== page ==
"Making three-dimensional images that can be seen by the naked eye requires a special liquid crystal, so we tested it out by putting it in the Game Boy Advance SP," Iwata reveals. "But the resolution of LCD was low then, so it didn't look that great and it never made it to being a product."
Of course, Nintendo's most famous dalliance with three-dimensional technology, the Virtual Boy (pictured), actually made it into stores, where it ... didn't do much. Miyamoto attempts to cast the odd goggle thing as a toy, like the Ultra Hand or the Love Tester, rather than what was intended to be the next step in the company's game console line. "I imagined it as something that people who were on the lookout for new entertainment or who could afford to spend a bit of money could buy and enjoy, even if the price was a little expensive," he offers. "But the world treated it like a successor to the Game Boy system."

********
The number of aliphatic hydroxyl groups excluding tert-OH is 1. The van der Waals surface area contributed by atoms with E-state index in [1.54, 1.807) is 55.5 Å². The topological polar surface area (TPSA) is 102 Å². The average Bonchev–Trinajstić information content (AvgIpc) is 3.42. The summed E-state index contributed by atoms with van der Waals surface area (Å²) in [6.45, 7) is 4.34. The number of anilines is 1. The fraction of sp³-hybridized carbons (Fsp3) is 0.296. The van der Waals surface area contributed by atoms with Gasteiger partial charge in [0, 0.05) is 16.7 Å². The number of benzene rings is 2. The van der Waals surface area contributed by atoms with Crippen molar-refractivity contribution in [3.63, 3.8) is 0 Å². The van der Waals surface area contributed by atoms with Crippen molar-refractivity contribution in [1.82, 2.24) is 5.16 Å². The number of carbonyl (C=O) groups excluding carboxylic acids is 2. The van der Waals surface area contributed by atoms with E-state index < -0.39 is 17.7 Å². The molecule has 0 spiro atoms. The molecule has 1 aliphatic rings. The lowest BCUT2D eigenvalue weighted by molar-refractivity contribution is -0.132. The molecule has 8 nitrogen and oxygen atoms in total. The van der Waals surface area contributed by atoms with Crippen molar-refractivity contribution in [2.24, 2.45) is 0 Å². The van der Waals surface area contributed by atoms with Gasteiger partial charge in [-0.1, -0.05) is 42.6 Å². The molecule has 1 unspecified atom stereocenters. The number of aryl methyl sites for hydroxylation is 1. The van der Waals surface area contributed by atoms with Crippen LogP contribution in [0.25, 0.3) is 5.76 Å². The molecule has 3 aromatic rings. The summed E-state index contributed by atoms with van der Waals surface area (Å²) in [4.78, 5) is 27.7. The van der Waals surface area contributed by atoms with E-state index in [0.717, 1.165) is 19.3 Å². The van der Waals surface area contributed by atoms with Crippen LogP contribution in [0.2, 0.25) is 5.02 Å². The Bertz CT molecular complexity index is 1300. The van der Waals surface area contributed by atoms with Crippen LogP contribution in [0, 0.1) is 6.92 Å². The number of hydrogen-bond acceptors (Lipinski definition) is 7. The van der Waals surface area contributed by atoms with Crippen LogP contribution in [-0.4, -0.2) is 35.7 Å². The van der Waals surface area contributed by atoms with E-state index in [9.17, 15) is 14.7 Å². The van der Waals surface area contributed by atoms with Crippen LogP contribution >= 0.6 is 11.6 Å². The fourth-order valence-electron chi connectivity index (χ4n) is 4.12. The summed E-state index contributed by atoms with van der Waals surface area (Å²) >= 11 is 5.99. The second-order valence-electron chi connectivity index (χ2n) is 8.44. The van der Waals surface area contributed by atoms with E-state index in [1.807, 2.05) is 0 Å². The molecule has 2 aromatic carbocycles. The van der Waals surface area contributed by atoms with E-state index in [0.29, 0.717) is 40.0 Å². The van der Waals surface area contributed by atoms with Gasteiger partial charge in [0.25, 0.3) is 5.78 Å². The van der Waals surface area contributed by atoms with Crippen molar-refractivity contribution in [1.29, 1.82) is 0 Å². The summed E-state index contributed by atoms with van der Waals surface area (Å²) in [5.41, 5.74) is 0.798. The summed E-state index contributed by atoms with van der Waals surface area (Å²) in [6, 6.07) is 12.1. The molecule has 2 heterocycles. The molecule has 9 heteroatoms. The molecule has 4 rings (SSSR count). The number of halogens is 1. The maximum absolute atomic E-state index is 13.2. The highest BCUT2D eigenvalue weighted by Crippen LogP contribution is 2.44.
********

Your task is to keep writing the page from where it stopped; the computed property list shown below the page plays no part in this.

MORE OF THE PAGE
"That was also true within Nintendo," Miyamoto adds. "Our sales department treated the Virtual Boy as an extension of our licensing business." In hindsight, it does make sense for Nintendo to file away the Virtual Boy, along with its low sales and small game library, as a weird, one-off toy, instead of a true platform iteration. Of course, all the headaches it caused are probably best forgotten.
- Key specs
- Reviews • 104
- Game format Downloadable, Cartridge
- Screen size 3.53 inches
- Online features Multiplayer, Store, Browser
- Direction control D-pad, Thumb stick (1)
- Motion controls Accelerometer, Camera / optical
- Dimensions 0.8 x 5.3 x 2.9 in
- Weight 8 oz
- Released 2011-03-27
Nintendo DS Lite
Nintendo Virtual Boy